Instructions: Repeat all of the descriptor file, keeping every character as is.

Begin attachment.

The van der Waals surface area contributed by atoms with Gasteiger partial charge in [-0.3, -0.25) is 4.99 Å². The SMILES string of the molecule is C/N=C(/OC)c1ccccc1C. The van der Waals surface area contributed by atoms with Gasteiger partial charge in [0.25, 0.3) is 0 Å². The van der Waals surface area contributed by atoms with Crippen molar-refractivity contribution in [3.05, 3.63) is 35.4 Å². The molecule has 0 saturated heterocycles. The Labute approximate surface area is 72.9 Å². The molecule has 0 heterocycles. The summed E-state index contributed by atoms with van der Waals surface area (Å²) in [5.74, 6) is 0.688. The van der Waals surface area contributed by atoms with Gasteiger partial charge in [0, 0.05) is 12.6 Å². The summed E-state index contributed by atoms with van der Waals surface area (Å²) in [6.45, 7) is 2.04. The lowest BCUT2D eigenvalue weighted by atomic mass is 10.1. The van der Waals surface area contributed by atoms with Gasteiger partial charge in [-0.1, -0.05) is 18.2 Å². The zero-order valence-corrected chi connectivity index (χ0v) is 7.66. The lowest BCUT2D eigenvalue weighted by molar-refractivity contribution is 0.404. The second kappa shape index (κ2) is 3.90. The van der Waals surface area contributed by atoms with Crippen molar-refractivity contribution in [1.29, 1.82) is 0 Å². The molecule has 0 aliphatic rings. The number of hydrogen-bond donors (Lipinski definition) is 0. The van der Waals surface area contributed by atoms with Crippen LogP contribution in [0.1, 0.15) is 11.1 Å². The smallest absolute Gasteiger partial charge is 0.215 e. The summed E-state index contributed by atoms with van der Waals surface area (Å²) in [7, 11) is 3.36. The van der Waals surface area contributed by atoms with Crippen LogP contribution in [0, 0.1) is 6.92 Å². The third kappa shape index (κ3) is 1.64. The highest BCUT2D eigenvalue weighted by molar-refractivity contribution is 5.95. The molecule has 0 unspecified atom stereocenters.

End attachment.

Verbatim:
The van der Waals surface area contributed by atoms with Gasteiger partial charge in [-0.3, -0.25) is 4.99 Å². The SMILES string of the molecule is C/N=C(/OC)c1ccccc1C. The van der Waals surface area contributed by atoms with Gasteiger partial charge in [0.25, 0.3) is 0 Å². The van der Waals surface area contributed by atoms with Crippen molar-refractivity contribution in [3.05, 3.63) is 35.4 Å². The molecule has 0 saturated heterocycles. The Labute approximate surface area is 72.9 Å². The molecule has 0 heterocycles. The summed E-state index contributed by atoms with van der Waals surface area (Å²) in [5.74, 6) is 0.688. The van der Waals surface area contributed by atoms with Gasteiger partial charge in [0, 0.05) is 12.6 Å². The summed E-state index contributed by atoms with van der Waals surface area (Å²) in [6.45, 7) is 2.04. The lowest BCUT2D eigenvalue weighted by atomic mass is 10.1. The van der Waals surface area contributed by atoms with Gasteiger partial charge in [-0.1, -0.05) is 18.2 Å². The zero-order valence-corrected chi connectivity index (χ0v) is 7.66. The lowest BCUT2D eigenvalue weighted by molar-refractivity contribution is 0.404. The second kappa shape index (κ2) is 3.90. The van der Waals surface area contributed by atoms with Crippen molar-refractivity contribution in [1.29, 1.82) is 0 Å². The molecule has 0 aliphatic rings. The number of hydrogen-bond donors (Lipinski definition) is 0. The van der Waals surface area contributed by atoms with Crippen LogP contribution in [0.1, 0.15) is 11.1 Å². The smallest absolute Gasteiger partial charge is 0.215 e. The summed E-state index contributed by atoms with van der Waals surface area (Å²) in [7, 11) is 3.36. The van der Waals surface area contributed by atoms with Crippen LogP contribution in [0, 0.1) is 6.92 Å². The third kappa shape index (κ3) is 1.64. The highest BCUT2D eigenvalue weighted by molar-refractivity contribution is 5.95. The molecule has 0 unspecified atom stereocenters.